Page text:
Saturday, February 09, 2008

Music For America, Part I

I recently found Gary Giddins' National Book Critics Circle Award winning Visions of Jazz: The First Century. After perusing his column collected in Weather Bird, reading him in a far larger form has been refreshing, a bit like the difference between listening to an epic song by Yes - "Close to the Edge", say, or "Gates of Delirium" - after listening to their shorter pieces. You get the sense that the larger form is much more amenable to his style, his enthusiasm for his subject matter, and his desire to say pretty much everything he wants to say. While he has written in larger, book-length form before, there is just something explosive about this text. You get the sense he is not only setting forth his position vis-a-vis the history of jazz, but settling scores, as well as making clear and explicit what has long been implicit and murky.

In the introduction is a paragraph that sums up Giddins' belief about jazz. It isn't just his, though. I think it is, if such a word has meaning, the essence of jazz as a musical style.
The one truth about jazz of which I am certain is that it incarnates liberty,often with a perversely proud intransigence, merging with everything and borrowing anything, yet ultimately riding alone. Unlike pop, it doesn't measure success with sales charts. Unlike classical, it isn't, as yet, certified by a state-subsidized ladder of achievement. Jazz does what it wants when it wants and pays the price of commercial marginality. Not a bad thing, independence, which is what hooked many of us on art and jazz in the first place.

This little paragraph, tossed off without a whole lot of fanfare, was an epiphany of sorts for me. Lights went on in the dimness of my brain. Not just jazz - which I had identified as quintessentially American - but now hip-hop became far more clear to me. Unlike the music of rebellion, rock and roll, jazz is the music of freedom. It is the music that expresses what America could be, if ti lived up to what it says about itself.

When one considers, for even one moment, what Giddins says above concerning the propensity of jazz to borrow from wherever it needs to borrow while maintaining its own integrity, and compare it to the rigid formulas of rock, of heavy metal, of indie-rock, you realize that the latter "rebels" are purists, ideologues of music who demand conformity even as they preach revolution. "Doing your own thing" only goes so far as making sure your sound meshes with what others have done before. In the end, to rebel is to be forced to be free, a Rousseauian nightmare of totalitarian freedom.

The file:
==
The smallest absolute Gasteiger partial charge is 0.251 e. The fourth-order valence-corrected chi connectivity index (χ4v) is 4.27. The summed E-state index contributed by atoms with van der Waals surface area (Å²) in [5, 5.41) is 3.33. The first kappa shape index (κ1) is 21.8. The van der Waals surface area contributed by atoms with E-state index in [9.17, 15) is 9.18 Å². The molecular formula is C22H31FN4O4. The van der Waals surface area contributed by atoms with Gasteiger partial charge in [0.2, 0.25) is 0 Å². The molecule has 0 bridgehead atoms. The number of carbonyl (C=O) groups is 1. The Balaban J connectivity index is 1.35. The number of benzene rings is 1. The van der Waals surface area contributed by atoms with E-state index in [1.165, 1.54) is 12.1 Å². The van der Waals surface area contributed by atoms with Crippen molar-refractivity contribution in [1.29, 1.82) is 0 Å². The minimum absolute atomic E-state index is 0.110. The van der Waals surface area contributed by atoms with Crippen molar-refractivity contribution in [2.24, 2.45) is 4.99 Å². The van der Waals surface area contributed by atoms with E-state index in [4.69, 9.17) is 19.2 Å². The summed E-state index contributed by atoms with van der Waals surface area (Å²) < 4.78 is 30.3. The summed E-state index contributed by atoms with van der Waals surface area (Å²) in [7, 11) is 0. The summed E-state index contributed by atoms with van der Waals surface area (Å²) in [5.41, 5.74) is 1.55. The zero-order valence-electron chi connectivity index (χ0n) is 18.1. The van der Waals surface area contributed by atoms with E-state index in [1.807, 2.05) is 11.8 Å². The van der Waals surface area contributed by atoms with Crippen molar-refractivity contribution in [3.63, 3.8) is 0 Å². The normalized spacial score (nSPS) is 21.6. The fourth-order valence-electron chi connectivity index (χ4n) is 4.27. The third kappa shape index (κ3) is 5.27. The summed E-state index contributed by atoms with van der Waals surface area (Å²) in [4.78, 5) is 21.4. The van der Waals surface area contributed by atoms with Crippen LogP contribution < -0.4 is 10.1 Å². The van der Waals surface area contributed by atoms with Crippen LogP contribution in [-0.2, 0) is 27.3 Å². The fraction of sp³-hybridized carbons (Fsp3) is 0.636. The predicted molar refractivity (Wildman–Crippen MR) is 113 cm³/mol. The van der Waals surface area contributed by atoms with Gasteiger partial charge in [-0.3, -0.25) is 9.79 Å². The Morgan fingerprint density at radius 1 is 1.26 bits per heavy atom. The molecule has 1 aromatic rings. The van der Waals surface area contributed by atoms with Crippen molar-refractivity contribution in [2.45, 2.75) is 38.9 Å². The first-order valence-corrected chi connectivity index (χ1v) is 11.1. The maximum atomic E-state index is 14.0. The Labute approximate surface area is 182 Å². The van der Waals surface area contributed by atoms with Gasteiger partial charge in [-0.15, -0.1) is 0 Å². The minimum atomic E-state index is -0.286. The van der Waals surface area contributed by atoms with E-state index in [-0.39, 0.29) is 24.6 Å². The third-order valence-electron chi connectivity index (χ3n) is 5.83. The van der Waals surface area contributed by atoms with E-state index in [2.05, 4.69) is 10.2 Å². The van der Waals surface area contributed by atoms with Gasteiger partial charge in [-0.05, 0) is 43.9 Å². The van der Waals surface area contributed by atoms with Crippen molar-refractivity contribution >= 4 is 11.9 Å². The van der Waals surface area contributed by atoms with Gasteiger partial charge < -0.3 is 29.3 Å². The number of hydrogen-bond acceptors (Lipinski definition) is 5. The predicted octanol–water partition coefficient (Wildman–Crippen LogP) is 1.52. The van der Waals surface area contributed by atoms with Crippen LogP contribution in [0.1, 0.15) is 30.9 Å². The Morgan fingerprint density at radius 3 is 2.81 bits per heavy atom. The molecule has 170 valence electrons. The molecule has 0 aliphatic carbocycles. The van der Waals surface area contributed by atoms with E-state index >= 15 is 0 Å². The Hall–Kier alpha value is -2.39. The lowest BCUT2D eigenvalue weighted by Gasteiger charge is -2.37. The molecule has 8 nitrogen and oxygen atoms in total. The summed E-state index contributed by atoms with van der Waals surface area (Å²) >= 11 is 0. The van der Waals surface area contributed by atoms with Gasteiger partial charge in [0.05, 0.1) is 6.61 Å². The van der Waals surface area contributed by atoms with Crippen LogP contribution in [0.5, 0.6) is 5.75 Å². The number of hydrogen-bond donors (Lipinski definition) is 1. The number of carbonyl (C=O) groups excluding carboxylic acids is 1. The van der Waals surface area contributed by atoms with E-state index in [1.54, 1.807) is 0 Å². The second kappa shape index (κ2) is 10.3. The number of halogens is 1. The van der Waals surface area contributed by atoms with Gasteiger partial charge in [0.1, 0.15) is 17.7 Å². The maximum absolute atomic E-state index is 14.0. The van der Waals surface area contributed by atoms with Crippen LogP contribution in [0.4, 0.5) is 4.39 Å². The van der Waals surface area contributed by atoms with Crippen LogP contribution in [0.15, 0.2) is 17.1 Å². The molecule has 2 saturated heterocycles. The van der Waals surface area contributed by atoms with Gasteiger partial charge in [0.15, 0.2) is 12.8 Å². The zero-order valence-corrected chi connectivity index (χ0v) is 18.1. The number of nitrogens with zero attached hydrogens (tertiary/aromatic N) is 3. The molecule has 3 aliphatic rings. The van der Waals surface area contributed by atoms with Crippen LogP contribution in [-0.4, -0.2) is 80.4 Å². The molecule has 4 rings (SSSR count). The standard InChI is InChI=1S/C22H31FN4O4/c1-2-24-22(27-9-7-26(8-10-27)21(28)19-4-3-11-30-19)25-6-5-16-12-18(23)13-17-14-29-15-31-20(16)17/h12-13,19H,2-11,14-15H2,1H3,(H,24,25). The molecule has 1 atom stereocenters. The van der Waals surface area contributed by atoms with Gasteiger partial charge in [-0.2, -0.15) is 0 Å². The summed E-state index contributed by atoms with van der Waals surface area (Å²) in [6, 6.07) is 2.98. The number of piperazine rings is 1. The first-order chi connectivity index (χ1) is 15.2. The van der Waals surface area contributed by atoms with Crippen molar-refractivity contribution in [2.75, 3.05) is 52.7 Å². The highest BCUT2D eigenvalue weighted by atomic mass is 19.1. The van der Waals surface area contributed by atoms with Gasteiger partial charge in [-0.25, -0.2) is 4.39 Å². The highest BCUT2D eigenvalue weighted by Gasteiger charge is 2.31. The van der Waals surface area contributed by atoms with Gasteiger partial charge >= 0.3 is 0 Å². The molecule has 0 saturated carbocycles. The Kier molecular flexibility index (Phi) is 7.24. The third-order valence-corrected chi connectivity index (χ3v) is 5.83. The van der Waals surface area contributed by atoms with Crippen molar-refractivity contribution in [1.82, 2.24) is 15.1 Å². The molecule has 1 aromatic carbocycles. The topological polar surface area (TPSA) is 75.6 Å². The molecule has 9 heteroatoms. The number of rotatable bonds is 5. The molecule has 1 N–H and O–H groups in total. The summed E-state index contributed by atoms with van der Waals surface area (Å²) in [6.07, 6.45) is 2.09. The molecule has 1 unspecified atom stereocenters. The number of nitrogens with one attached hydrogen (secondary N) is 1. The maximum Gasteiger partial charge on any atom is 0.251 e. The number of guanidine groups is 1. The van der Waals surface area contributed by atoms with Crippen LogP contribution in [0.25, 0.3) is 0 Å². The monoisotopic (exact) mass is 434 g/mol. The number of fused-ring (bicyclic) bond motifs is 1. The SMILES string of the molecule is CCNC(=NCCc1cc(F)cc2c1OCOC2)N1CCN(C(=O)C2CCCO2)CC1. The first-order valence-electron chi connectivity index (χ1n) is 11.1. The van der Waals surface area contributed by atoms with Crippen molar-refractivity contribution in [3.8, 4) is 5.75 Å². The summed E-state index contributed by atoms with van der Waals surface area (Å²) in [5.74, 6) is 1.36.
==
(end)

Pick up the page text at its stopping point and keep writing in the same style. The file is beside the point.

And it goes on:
In jazz, there is no need to force freedom. It's part of what you're doing. Sitting and listening to Benny Goodman's 1938 Carnegie Hall concert, or the Miles Davis quintet, or even Pat Metheny - you are already free because these musicians understand that they are free. Rules? You don't need no stinkin' rules! Just listen to Charlie Parker, and at one and the same time you hear the blues, and you also hear how the rigid, standard blues progression can sit there pole-axed by someone, yet still remain that same old, 12-bar, two or three chord change.

America is not in need of rebellion, because we already are free. That most American of musics, that which tells us who we are, and how we are, lets us know with every chorus, every melodic interval, every shift from chordal to scalar modalism. No matter how intricate or detailed the explanation, it's all about nothing more and nothing less than freedom.

Virtual Tin Cup

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